A Knack For Innovation: Juan Leguizamón, Havas Düsseldorf

by India Fizer , AdForum

Havas Germany
Full Service
Düsseldorf, Germany
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Juan Leguizamon
Executive Experience Creative Director Havas

What does the role of a creative technologist entail?

Creative technologists fall in a grey area where tech and creativity take shape mostly coming from an experimental process. Although their role description is to resolve and develop information technology solutions for innovative digital projects, they are also encouraged to conceptualize their technical thinking and challenge others to adapt into new ways to apply creativity into technology and vice versa. Their endeavors usually change drastically due to the fact that their primary focus isn’t only to keep up with technology, but to further evolve it. And we are talking from variety endeavors such as immersive UX for AR, VR and MR, 3D print prototyping, robotics and even AI.

Where do creative solutions intersect with functional design?

Sometimes this mostly falls into the “chicken or the egg” paradox, where function, purpose, creativity, and intention needs to intersect holistically, but is not always the case. For example, I have seen code that may give you the ability to have mobile banners that could potentially react with motion sensor technology from your phone, but what would the user really do with that? What problem is it really solving? Sure, it sounds cool but it’s – theoretically – useless. Now from the other end of the spectrum, the industry has challenged us to gamify user experiences for the sake of immersive connectivity, which leads us to think creatively with different dimensions in mind. Usually, these immersive experiences hardly get out from the prototype stage due to the lack of relevance to the user or maybe because they’re simply ahead of time.

What’s the most challenging aspect of the creative technologist role?

As an ECD I can’t really speak for the creative technology community in terms of their day-to-day challenges. Some people may have a characterization of them as being the cool mad scientists trying to re-invent a time machine and struggling to make it happen (which, sometimes, I would like to think it that way). But on a serious note I think one of the biggest challenges that I’ve have heard is that they have a hard time finding a steady place in the industry. Sometimes there are ad agencies that have creative labs or tech creatives, but they don’t know what to do with them. Even some of the most sophisticated digital agencies are stuck working with meaningless CX or CRM projects that aren’t necessarily bad work cases, but are mostly transactional and not creative at all.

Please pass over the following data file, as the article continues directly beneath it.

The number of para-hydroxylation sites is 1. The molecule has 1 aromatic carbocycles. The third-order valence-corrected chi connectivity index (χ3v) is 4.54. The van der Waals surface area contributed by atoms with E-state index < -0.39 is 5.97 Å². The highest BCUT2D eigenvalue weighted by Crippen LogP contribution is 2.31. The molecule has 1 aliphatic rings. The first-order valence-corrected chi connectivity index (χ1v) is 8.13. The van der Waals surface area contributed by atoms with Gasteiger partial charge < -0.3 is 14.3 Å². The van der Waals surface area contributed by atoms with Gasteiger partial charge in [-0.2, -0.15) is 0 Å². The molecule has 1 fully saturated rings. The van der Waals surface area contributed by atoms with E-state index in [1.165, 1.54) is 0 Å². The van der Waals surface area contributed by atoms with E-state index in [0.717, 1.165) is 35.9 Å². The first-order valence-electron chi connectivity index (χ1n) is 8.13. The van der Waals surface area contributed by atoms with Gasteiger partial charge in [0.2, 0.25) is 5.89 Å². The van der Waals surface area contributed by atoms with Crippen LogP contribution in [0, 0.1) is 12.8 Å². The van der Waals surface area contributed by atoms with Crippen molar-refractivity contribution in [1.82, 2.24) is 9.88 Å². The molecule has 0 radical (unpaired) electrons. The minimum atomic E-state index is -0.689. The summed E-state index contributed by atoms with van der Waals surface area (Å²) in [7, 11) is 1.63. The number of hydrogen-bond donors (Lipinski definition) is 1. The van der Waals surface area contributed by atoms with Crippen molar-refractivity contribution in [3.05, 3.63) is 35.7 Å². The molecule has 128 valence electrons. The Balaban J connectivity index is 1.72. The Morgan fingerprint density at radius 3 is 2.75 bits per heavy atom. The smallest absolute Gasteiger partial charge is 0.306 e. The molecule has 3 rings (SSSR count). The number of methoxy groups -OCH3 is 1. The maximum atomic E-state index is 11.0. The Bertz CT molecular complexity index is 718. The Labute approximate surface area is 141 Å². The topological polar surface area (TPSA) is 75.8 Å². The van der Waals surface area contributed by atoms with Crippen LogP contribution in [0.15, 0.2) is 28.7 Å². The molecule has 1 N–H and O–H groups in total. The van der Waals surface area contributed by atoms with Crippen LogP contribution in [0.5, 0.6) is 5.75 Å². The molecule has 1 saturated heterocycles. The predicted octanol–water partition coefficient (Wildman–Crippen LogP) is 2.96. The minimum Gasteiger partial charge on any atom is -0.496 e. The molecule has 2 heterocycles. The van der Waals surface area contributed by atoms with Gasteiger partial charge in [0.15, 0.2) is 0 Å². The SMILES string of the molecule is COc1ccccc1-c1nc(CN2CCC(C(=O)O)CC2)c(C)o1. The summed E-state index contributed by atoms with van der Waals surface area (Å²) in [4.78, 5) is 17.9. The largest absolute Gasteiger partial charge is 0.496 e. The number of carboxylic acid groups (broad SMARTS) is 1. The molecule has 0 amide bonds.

Most of the coolest creative tech driven work I’ve seen usually comes from smaller digital production shops that usually get famous with a one-hit-wonder. But I think creative technology should be something that everyone should be part of, and have it as integrated as possible on all the work we do.

How do you see the role expanding with the introduction of the metaverse?

It’s really too early to tell where the so called Metaverse is taking us at this point, because there isn’t really a Metaverse yet. It’s just a hype of concept that Zuckerberg just pitched to the industry. But if this becomes a reality (no pun intended), we can confidently say there will be a more proper place for creative technologists – but most importantly, it will encourage every creative to become technologists as well. We recently at Havas started to have a virtual presence in the Sandbox's version of the Metaverse, and our intention is to use this place for creative experimentation as well as enhancing our connectivity between the Havas network and our partners.

Are there any passion projects you’ve worked on that you’d like to share?

I have not done any passion projects in years, but the last one I’ve done was an interactive experience where we built a virtual wall to prevent Trump from winning the elections in 2016. Obviously, it wasn’t effective but the experience was pretty fun to do.